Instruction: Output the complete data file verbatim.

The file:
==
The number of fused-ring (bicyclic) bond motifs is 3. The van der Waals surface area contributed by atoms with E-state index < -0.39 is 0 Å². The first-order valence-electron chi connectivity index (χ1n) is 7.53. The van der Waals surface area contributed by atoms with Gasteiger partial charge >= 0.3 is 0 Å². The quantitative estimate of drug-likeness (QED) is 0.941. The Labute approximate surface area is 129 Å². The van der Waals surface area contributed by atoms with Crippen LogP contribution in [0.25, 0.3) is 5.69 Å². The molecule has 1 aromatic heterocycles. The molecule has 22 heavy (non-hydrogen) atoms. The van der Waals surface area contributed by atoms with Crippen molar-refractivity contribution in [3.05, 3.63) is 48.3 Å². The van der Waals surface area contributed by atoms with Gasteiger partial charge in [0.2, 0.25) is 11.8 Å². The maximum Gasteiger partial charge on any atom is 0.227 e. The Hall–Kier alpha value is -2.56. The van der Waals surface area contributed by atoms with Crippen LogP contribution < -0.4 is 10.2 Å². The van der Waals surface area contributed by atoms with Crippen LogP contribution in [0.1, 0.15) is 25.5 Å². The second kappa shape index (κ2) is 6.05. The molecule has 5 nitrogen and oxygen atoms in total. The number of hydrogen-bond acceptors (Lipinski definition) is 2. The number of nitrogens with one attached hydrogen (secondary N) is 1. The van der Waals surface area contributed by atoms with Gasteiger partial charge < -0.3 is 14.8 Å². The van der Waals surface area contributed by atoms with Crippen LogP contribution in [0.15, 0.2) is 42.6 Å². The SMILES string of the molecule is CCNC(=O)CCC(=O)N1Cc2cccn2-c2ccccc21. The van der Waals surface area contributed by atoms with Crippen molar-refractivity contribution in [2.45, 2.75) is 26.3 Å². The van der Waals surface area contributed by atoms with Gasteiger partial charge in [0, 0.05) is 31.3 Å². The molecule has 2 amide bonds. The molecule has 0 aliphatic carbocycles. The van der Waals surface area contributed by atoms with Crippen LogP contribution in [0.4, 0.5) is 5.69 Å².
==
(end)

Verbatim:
The number of fused-ring (bicyclic) bond motifs is 3. The van der Waals surface area contributed by atoms with E-state index < -0.39 is 0 Å². The first-order valence-electron chi connectivity index (χ1n) is 7.53. The van der Waals surface area contributed by atoms with Gasteiger partial charge >= 0.3 is 0 Å². The quantitative estimate of drug-likeness (QED) is 0.941. The Labute approximate surface area is 129 Å². The van der Waals surface area contributed by atoms with Crippen LogP contribution in [0.25, 0.3) is 5.69 Å². The molecule has 1 aromatic heterocycles. The molecule has 22 heavy (non-hydrogen) atoms. The van der Waals surface area contributed by atoms with Crippen molar-refractivity contribution in [3.05, 3.63) is 48.3 Å². The van der Waals surface area contributed by atoms with Gasteiger partial charge in [0.2, 0.25) is 11.8 Å². The maximum Gasteiger partial charge on any atom is 0.227 e. The Hall–Kier alpha value is -2.56. The van der Waals surface area contributed by atoms with Crippen LogP contribution < -0.4 is 10.2 Å². The van der Waals surface area contributed by atoms with Crippen LogP contribution in [0.1, 0.15) is 25.5 Å². The second kappa shape index (κ2) is 6.05. The molecule has 5 nitrogen and oxygen atoms in total. The number of hydrogen-bond acceptors (Lipinski definition) is 2. The number of nitrogens with one attached hydrogen (secondary N) is 1. The van der Waals surface area contributed by atoms with Gasteiger partial charge < -0.3 is 14.8 Å². The van der Waals surface area contributed by atoms with Crippen LogP contribution in [0.15, 0.2) is 42.6 Å². The SMILES string of the molecule is CCNC(=O)CCC(=O)N1Cc2cccn2-c2ccccc21. The van der Waals surface area contributed by atoms with Crippen molar-refractivity contribution in [2.45, 2.75) is 26.3 Å². The van der Waals surface area contributed by atoms with Gasteiger partial charge in [0, 0.05) is 31.3 Å². The molecule has 2 amide bonds. The molecule has 0 aliphatic carbocycles. The van der Waals surface area contributed by atoms with Crippen LogP contribution in [0.4, 0.5) is 5.69 Å².